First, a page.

The Republican Party's Contempt for Women Is Truly Breathtaking

"Are women adults" is a question that seems to have a simple answer (yes), but looking across the political landscape, it’s clear that a lot of conservatives don’t agree at all, instead seeing women more as large children with whom it’s legal to have sex. Women have been able to vote, sit jury duty and have their own jobs and bank accounts for decades now, but many conservatives continue insisting that women be considered minors who are simply incapable of making even the most basic personal decisions without a firm, guiding, preferably male hand.


This mentality is most obvious when considering conservative Christians who treat married women like they are their husbands' subjects. Using Ephesians 5:22 (“Wives, submit yourselves unto your own husbands, as unto the Lord") as justification, many Christian conservatives argue that a husband is the head of the household and his wife is to submit to him, much in the same way children are expected to obey parents. In 1998, the Southern Baptist Convention gave official blessing to this view and this concept, often called “headship,” has spread wildly throughout Christian right circles.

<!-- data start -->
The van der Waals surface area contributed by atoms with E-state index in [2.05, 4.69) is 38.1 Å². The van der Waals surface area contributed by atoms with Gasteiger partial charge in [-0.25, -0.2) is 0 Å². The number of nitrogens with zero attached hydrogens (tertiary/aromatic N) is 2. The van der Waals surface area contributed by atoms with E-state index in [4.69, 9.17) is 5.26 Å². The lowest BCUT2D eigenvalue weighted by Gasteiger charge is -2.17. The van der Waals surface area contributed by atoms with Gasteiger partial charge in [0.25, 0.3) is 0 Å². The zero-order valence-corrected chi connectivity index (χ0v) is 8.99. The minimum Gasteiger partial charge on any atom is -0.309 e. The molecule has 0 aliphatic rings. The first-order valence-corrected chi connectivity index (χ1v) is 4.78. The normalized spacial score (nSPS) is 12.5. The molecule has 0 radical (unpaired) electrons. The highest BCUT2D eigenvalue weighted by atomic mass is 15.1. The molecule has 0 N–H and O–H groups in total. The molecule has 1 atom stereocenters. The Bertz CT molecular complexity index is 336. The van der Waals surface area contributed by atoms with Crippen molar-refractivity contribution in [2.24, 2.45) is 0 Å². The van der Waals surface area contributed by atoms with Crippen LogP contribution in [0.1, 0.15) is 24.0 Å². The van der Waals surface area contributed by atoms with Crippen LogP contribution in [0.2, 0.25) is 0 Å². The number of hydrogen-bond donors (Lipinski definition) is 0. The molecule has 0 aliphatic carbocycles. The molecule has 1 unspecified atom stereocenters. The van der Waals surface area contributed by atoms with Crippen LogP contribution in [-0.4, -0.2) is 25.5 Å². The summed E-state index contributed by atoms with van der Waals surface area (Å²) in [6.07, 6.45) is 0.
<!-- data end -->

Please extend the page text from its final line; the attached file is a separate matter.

Of course, consenting adults and all that, and if having your marriage be a long game of daddy-and-daughter is your thing, who are we heathens to say otherwise? But the problems begins when conservatives try to impose their women-are-children view on the rest of us, trying to find any way possible to treat adult women like they're spoiled brats who need Daddy’s discipline to keep them in line.

This was made obvious recently in Kansas, where the state legislature passed a bill, signed into law by Gov. Sam Brownback yesterday, that is so chockfull of restrictions on how welfare recipients, who are mostly women, can spend their TANF payments that it really does read like a strict daddy telling his 12-year-old how she can spend her allowance. Not only does the law ban spending TANF payments on things no one on welfare can afford anyway, like theme park days or cruise ships, it also nitpicks on small ticket things, banning people from going to the movies or playing video games.

But more to the point, Kansas Republicans indulged their fantasy of treating welfare recipients like they are unruly teenagers by putting a $25 a day limit on how much they can withdraw from ATMs. It shouldn’t be a big surprise that conservatives think women can’t be trusted to do something as basic as pay their own bills. This idea that women are minors is the entire justification for the current incarnation of the anti-abortion movement. While there’s still a lot of talk about “life” in their ranks, nearly every recent abortion restriction being passed in state legislatures is actually justified on the grounds that women need to be protected from their inability to make their own choices.